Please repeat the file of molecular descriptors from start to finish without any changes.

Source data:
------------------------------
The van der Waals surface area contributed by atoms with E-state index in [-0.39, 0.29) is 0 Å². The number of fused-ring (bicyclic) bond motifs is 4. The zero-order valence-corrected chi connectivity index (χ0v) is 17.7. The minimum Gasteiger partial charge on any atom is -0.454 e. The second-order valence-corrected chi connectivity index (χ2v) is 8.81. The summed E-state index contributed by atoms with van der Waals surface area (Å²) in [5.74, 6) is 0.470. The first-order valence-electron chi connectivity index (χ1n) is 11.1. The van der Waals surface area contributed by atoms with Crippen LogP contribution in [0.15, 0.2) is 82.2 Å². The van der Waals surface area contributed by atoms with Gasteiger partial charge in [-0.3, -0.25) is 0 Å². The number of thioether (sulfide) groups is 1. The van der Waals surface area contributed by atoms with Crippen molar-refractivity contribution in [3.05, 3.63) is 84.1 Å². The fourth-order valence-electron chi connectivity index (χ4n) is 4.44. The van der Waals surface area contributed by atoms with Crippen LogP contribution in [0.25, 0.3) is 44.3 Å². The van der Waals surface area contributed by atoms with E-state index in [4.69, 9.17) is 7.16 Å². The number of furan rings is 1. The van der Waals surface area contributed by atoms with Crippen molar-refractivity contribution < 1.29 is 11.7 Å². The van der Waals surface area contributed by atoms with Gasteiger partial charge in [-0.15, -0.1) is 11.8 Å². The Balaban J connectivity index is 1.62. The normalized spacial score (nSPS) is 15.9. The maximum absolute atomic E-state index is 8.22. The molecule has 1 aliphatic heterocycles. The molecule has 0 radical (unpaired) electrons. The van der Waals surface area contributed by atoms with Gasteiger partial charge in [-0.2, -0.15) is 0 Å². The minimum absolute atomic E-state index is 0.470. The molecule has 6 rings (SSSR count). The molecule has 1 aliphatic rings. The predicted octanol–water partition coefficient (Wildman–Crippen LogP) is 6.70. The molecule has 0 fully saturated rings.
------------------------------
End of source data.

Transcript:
The van der Waals surface area contributed by atoms with E-state index in [-0.39, 0.29) is 0 Å². The number of fused-ring (bicyclic) bond motifs is 4. The zero-order valence-corrected chi connectivity index (χ0v) is 17.7. The minimum Gasteiger partial charge on any atom is -0.454 e. The second-order valence-corrected chi connectivity index (χ2v) is 8.81. The summed E-state index contributed by atoms with van der Waals surface area (Å²) in [5.74, 6) is 0.470. The first-order valence-electron chi connectivity index (χ1n) is 11.1. The van der Waals surface area contributed by atoms with Crippen LogP contribution in [0.15, 0.2) is 82.2 Å². The van der Waals surface area contributed by atoms with Gasteiger partial charge in [-0.3, -0.25) is 0 Å². The number of thioether (sulfide) groups is 1. The van der Waals surface area contributed by atoms with Crippen molar-refractivity contribution in [3.05, 3.63) is 84.1 Å². The fourth-order valence-electron chi connectivity index (χ4n) is 4.44. The van der Waals surface area contributed by atoms with Crippen LogP contribution in [0.25, 0.3) is 44.3 Å². The van der Waals surface area contributed by atoms with E-state index in [4.69, 9.17) is 7.16 Å². The number of furan rings is 1. The van der Waals surface area contributed by atoms with Crippen molar-refractivity contribution < 1.29 is 11.7 Å². The van der Waals surface area contributed by atoms with Gasteiger partial charge in [-0.15, -0.1) is 11.8 Å². The Balaban J connectivity index is 1.62. The normalized spacial score (nSPS) is 15.9. The maximum absolute atomic E-state index is 8.22. The molecule has 1 aliphatic heterocycles. The molecule has 0 radical (unpaired) electrons. The van der Waals surface area contributed by atoms with Gasteiger partial charge in [-0.2, -0.15) is 0 Å². The minimum absolute atomic E-state index is 0.470. The molecule has 6 rings (SSSR count). The molecule has 1 aliphatic rings. The predicted octanol–water partition coefficient (Wildman–Crippen LogP) is 6.70. The molecule has 0 fully saturated rings.